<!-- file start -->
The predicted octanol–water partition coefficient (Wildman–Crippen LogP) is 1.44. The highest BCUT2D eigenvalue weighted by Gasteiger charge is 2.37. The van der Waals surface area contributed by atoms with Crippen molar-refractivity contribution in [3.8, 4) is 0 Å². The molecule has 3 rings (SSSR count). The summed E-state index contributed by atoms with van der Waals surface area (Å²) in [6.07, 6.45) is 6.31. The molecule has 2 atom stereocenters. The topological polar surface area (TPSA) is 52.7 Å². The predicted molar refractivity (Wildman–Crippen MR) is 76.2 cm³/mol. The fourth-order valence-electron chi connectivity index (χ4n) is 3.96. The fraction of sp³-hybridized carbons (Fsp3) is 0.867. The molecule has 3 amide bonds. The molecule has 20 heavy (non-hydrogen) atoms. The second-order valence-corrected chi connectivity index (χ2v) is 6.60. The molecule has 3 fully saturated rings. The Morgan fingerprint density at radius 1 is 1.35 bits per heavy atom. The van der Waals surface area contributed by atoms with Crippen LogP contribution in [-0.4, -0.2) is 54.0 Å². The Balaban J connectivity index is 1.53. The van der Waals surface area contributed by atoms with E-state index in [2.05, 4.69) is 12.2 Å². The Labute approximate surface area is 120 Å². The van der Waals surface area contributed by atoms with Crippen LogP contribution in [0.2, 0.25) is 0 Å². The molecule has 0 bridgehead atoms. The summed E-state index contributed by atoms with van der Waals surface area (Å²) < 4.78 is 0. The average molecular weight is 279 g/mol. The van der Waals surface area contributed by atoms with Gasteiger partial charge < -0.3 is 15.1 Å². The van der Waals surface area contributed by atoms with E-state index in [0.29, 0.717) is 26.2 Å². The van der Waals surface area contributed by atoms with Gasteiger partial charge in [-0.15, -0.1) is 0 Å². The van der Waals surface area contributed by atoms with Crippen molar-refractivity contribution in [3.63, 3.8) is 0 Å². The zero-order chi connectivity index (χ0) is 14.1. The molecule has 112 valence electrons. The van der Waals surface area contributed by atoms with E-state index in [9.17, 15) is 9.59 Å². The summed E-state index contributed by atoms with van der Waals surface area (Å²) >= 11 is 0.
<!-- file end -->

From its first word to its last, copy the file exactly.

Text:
The predicted octanol–water partition coefficient (Wildman–Crippen LogP) is 1.44. The highest BCUT2D eigenvalue weighted by Gasteiger charge is 2.37. The van der Waals surface area contributed by atoms with Crippen molar-refractivity contribution in [3.8, 4) is 0 Å². The molecule has 3 rings (SSSR count). The summed E-state index contributed by atoms with van der Waals surface area (Å²) in [6.07, 6.45) is 6.31. The molecule has 2 atom stereocenters. The topological polar surface area (TPSA) is 52.7 Å². The predicted molar refractivity (Wildman–Crippen MR) is 76.2 cm³/mol. The fourth-order valence-electron chi connectivity index (χ4n) is 3.96. The fraction of sp³-hybridized carbons (Fsp3) is 0.867. The molecule has 3 amide bonds. The molecule has 20 heavy (non-hydrogen) atoms. The second-order valence-corrected chi connectivity index (χ2v) is 6.60. The molecule has 3 fully saturated rings. The Morgan fingerprint density at radius 1 is 1.35 bits per heavy atom. The van der Waals surface area contributed by atoms with Crippen LogP contribution in [-0.4, -0.2) is 54.0 Å². The Balaban J connectivity index is 1.53. The van der Waals surface area contributed by atoms with E-state index in [2.05, 4.69) is 12.2 Å². The Labute approximate surface area is 120 Å². The van der Waals surface area contributed by atoms with Crippen LogP contribution in [0.2, 0.25) is 0 Å². The molecule has 0 bridgehead atoms. The summed E-state index contributed by atoms with van der Waals surface area (Å²) < 4.78 is 0. The average molecular weight is 279 g/mol. The van der Waals surface area contributed by atoms with Gasteiger partial charge < -0.3 is 15.1 Å². The van der Waals surface area contributed by atoms with E-state index in [0.29, 0.717) is 26.2 Å². The van der Waals surface area contributed by atoms with Gasteiger partial charge in [-0.15, -0.1) is 0 Å². The van der Waals surface area contributed by atoms with Crippen molar-refractivity contribution in [3.63, 3.8) is 0 Å². The zero-order chi connectivity index (χ0) is 14.1. The molecule has 112 valence electrons. The van der Waals surface area contributed by atoms with E-state index in [9.17, 15) is 9.59 Å². The summed E-state index contributed by atoms with van der Waals surface area (Å²) >= 11 is 0.